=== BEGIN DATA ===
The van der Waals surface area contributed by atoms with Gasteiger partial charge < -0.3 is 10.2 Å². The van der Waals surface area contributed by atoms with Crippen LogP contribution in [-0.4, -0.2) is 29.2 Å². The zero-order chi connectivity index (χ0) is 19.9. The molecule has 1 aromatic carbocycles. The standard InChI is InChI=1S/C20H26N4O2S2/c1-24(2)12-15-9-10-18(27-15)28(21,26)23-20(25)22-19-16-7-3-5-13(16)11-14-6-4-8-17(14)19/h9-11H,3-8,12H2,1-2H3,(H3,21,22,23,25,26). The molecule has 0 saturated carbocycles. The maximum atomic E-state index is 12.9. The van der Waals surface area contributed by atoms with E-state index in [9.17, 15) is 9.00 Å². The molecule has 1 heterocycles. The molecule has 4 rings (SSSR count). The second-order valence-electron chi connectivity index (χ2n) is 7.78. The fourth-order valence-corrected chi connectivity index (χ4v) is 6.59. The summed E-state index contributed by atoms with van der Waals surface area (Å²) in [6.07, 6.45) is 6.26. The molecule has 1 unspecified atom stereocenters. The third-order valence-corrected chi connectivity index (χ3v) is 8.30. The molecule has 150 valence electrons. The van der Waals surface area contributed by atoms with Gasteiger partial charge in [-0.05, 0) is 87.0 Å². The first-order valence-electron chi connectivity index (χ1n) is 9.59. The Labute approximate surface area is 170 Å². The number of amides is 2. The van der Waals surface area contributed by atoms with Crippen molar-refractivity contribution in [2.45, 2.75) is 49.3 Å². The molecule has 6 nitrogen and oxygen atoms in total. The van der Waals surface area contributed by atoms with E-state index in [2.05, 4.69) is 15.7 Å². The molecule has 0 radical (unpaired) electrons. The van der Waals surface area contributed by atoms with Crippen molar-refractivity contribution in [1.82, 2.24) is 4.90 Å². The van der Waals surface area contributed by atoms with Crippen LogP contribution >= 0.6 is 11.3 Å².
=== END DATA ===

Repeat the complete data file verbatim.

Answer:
The van der Waals surface area contributed by atoms with Gasteiger partial charge < -0.3 is 10.2 Å². The van der Waals surface area contributed by atoms with Crippen LogP contribution in [-0.4, -0.2) is 29.2 Å². The zero-order chi connectivity index (χ0) is 19.9. The molecule has 1 aromatic carbocycles. The standard InChI is InChI=1S/C20H26N4O2S2/c1-24(2)12-15-9-10-18(27-15)28(21,26)23-20(25)22-19-16-7-3-5-13(16)11-14-6-4-8-17(14)19/h9-11H,3-8,12H2,1-2H3,(H3,21,22,23,25,26). The molecule has 0 saturated carbocycles. The maximum atomic E-state index is 12.9. The van der Waals surface area contributed by atoms with E-state index in [9.17, 15) is 9.00 Å². The molecule has 1 heterocycles. The molecule has 4 rings (SSSR count). The second-order valence-electron chi connectivity index (χ2n) is 7.78. The fourth-order valence-corrected chi connectivity index (χ4v) is 6.59. The summed E-state index contributed by atoms with van der Waals surface area (Å²) in [6.07, 6.45) is 6.26. The molecule has 1 unspecified atom stereocenters. The third-order valence-corrected chi connectivity index (χ3v) is 8.30. The molecule has 150 valence electrons. The van der Waals surface area contributed by atoms with Gasteiger partial charge in [-0.05, 0) is 87.0 Å². The first-order valence-electron chi connectivity index (χ1n) is 9.59. The Labute approximate surface area is 170 Å². The number of amides is 2. The van der Waals surface area contributed by atoms with Crippen molar-refractivity contribution in [2.45, 2.75) is 49.3 Å². The molecule has 6 nitrogen and oxygen atoms in total. The van der Waals surface area contributed by atoms with E-state index in [2.05, 4.69) is 15.7 Å². The molecule has 0 radical (unpaired) electrons. The van der Waals surface area contributed by atoms with Crippen molar-refractivity contribution in [1.82, 2.24) is 4.90 Å². The van der Waals surface area contributed by atoms with Crippen LogP contribution >= 0.6 is 11.3 Å².